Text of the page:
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To Veil or not to Veil

Europe’s Shape-Shifting ‘Other’

Series:

Kamakshi P. Murti

Immigration has become a contentious issue in Europe in recent decades, with immigrants being accused of resisting integration and threatening the secular fabric of nationhood. The most extreme form of this unease has invented and demonized an Islamic ‘other’ within Europe. This book poses central questions about this global staging of difference. How has such anxiety increased exponentially since 9/11? Why has the Muslim veil been singled out as a metaphor in debates about citizenship? Lastly, and most fundamentally, who sets the criteria for constructing the ideal citizen?
This study explores the issue of gender and immigration in the national contexts of Germany and France, where the largest minority populations are from Turkey and North Africa, respectively. The author analyzes fictional works by the Turkish-German writers Emine Sevgi Özdamar and Zafer Şenocak and by Francophone writer Malika Mokeddem. All three deconstruct binary oppositions and envision an alternate third space that allows them to break out of the confines of organized religion. In the latter part of the book, the voices of young Muslim women are foregrounded through interviews. The concluding chapter on the pedagogical tool Deliberative Dialogue suggests ways to navigate such contentious issues in the Humanities classroom.

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Appendix I Deliberative Dialogue and Excerpts from Student Papers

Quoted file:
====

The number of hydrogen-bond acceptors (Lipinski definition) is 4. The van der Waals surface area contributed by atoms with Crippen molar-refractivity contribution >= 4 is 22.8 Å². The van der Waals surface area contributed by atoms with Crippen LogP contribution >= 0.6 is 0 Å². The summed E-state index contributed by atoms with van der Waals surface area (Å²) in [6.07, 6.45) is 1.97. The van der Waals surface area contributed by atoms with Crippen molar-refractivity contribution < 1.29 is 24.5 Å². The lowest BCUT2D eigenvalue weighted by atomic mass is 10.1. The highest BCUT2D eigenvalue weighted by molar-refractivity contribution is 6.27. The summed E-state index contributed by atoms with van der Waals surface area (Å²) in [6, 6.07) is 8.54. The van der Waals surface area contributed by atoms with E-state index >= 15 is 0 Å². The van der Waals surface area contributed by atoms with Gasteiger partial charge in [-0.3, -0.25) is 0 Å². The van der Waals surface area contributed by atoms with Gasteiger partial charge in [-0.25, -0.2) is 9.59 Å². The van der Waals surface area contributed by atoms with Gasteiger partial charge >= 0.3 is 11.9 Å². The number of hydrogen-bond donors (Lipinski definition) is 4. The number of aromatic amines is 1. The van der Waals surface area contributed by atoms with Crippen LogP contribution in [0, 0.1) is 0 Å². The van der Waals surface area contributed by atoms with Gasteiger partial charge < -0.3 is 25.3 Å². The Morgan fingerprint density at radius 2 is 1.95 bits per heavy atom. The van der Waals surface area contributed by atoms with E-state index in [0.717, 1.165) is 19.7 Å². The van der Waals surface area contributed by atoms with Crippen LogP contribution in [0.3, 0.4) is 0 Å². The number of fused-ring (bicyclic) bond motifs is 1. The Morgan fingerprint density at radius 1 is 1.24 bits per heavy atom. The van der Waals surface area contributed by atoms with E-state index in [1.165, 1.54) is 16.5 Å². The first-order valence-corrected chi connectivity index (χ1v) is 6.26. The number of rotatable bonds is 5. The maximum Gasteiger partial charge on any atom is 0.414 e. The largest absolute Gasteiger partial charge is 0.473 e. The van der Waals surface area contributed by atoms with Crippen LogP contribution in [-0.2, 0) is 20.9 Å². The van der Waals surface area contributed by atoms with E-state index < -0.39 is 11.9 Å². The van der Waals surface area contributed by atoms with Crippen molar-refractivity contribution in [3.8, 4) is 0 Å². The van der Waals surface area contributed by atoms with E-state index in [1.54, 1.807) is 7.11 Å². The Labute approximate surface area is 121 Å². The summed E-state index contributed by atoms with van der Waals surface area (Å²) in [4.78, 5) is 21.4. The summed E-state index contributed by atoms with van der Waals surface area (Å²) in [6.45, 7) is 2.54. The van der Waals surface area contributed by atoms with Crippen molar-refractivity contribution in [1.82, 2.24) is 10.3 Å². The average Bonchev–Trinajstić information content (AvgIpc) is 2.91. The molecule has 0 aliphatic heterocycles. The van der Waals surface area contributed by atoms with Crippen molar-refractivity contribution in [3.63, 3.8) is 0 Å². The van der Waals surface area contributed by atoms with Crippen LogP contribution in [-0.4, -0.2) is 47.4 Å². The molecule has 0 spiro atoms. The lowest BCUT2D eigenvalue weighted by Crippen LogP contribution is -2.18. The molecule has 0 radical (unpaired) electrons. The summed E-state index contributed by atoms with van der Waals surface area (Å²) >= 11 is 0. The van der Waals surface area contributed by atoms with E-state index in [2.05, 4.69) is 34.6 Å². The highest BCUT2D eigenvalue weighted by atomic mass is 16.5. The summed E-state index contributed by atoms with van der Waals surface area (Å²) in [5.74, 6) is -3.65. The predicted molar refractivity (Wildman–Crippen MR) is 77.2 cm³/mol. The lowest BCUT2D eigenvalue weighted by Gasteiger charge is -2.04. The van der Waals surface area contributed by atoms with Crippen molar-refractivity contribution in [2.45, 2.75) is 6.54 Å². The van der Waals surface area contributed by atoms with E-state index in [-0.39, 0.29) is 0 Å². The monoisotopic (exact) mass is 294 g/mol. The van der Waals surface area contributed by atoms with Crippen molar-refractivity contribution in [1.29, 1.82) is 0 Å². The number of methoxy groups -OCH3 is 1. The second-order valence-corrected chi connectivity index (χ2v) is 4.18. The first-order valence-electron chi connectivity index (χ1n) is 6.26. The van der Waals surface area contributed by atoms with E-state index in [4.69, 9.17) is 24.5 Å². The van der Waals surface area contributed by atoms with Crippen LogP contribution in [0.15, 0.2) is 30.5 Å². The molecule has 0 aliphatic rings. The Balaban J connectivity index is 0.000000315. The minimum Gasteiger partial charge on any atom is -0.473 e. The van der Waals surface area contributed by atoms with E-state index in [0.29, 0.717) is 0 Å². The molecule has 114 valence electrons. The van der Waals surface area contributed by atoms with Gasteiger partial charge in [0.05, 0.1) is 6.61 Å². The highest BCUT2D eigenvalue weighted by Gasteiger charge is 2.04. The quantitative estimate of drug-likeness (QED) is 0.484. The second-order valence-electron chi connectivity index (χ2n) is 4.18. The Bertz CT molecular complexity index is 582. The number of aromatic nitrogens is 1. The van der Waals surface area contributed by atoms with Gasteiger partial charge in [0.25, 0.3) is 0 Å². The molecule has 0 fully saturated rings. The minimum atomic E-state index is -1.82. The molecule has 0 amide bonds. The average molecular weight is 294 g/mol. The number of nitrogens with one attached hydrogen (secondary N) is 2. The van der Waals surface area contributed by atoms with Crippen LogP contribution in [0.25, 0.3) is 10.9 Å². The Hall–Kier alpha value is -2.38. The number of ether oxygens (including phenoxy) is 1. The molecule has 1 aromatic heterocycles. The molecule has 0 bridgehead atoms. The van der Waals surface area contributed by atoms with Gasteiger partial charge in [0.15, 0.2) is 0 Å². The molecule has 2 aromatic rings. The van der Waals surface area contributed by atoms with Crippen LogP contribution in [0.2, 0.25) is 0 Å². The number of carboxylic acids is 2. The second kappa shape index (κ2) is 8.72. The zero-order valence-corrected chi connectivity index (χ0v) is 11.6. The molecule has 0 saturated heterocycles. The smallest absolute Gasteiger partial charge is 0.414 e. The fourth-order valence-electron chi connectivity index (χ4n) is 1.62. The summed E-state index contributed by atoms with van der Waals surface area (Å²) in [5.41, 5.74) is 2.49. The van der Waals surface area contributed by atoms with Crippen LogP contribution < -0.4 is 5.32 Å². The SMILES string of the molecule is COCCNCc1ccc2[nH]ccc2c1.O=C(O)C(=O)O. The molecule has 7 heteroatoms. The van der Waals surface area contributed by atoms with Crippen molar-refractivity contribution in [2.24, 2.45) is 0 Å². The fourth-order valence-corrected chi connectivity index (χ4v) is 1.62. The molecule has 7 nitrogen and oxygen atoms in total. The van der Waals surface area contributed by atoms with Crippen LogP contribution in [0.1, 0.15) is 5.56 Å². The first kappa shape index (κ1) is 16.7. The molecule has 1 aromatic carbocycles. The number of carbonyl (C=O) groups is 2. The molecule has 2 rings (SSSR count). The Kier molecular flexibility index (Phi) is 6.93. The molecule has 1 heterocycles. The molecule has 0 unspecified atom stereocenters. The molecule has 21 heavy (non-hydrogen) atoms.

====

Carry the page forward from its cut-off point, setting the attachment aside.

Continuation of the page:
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1 Deliberative Dialogue: Four approaches The class of sixteen formed four groups in the first few weeks of the semes- ter. In week ten of the twelve-week semester, each group developed an approach to the issue and articulated it as follows: Approach 1: Integration of immigrants in a foreign country Main issue: The community in which one lives embodies one’s social inter- actions, views, and success in integrating with a foreign culture. Direct interaction enhanced with positive education is the goal … to improve cul- tural exchange and reduce tensions in the community. This can be achieved when immigrant populations move beyond the comfort of their own ethnic communities. 1 The final project that we submitted to the Women’s and Gender Studies program at Middlebury College has been archived by the program as part of its annual Alison G. Fraker Essay Prize. The award was established in 1990 by Drue Cortell Gensler (Middlebury Class of 1957) in memory of a much-beloved, vocally feminist student who was killed in a car accident a few weeks before her graduation. Although the prize is usually awarded to a single recipient, notwithstanding the group nature of our project, my students received the equally coveted honorable mention. 194 Appendix I Our recommendations Government subsidized housing in historically non-immigrant communi- ties to foster integration: • Council to establish community events for cultural exchange • Celebrating dif ferent holidays, foods, and other cultural nuances. • Involve clerics who are leaders in the immigrant community. Positive education initiatives in public schools • Speakers,...

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